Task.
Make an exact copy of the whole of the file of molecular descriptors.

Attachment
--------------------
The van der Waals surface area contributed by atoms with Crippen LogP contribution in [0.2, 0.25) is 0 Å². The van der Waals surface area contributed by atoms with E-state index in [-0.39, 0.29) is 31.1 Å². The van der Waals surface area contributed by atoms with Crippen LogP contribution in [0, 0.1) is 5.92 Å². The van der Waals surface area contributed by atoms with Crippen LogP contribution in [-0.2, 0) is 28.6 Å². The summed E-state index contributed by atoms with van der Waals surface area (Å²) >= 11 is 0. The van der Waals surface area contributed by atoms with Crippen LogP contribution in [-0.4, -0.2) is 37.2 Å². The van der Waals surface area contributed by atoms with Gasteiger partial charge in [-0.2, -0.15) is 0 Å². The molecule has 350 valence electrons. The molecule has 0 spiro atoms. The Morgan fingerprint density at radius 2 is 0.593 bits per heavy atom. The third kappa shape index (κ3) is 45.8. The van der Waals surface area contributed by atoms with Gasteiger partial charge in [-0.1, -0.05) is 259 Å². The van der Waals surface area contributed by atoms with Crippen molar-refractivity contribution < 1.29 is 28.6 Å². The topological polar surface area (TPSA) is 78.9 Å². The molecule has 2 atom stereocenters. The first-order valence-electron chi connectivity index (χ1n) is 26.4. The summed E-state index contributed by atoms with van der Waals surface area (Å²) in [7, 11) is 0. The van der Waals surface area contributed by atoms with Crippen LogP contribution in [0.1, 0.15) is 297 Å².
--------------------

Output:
The van der Waals surface area contributed by atoms with Crippen LogP contribution in [0.2, 0.25) is 0 Å². The van der Waals surface area contributed by atoms with E-state index in [-0.39, 0.29) is 31.1 Å². The van der Waals surface area contributed by atoms with Crippen LogP contribution in [0, 0.1) is 5.92 Å². The van der Waals surface area contributed by atoms with Crippen LogP contribution in [-0.2, 0) is 28.6 Å². The summed E-state index contributed by atoms with van der Waals surface area (Å²) >= 11 is 0. The van der Waals surface area contributed by atoms with Crippen LogP contribution in [-0.4, -0.2) is 37.2 Å². The van der Waals surface area contributed by atoms with Gasteiger partial charge in [-0.2, -0.15) is 0 Å². The molecule has 350 valence electrons. The molecule has 0 spiro atoms. The Morgan fingerprint density at radius 2 is 0.593 bits per heavy atom. The third kappa shape index (κ3) is 45.8. The van der Waals surface area contributed by atoms with Gasteiger partial charge in [-0.1, -0.05) is 259 Å². The van der Waals surface area contributed by atoms with Crippen molar-refractivity contribution < 1.29 is 28.6 Å². The topological polar surface area (TPSA) is 78.9 Å². The molecule has 2 atom stereocenters. The first-order valence-electron chi connectivity index (χ1n) is 26.4. The summed E-state index contributed by atoms with van der Waals surface area (Å²) in [7, 11) is 0. The van der Waals surface area contributed by atoms with Crippen LogP contribution in [0.1, 0.15) is 297 Å².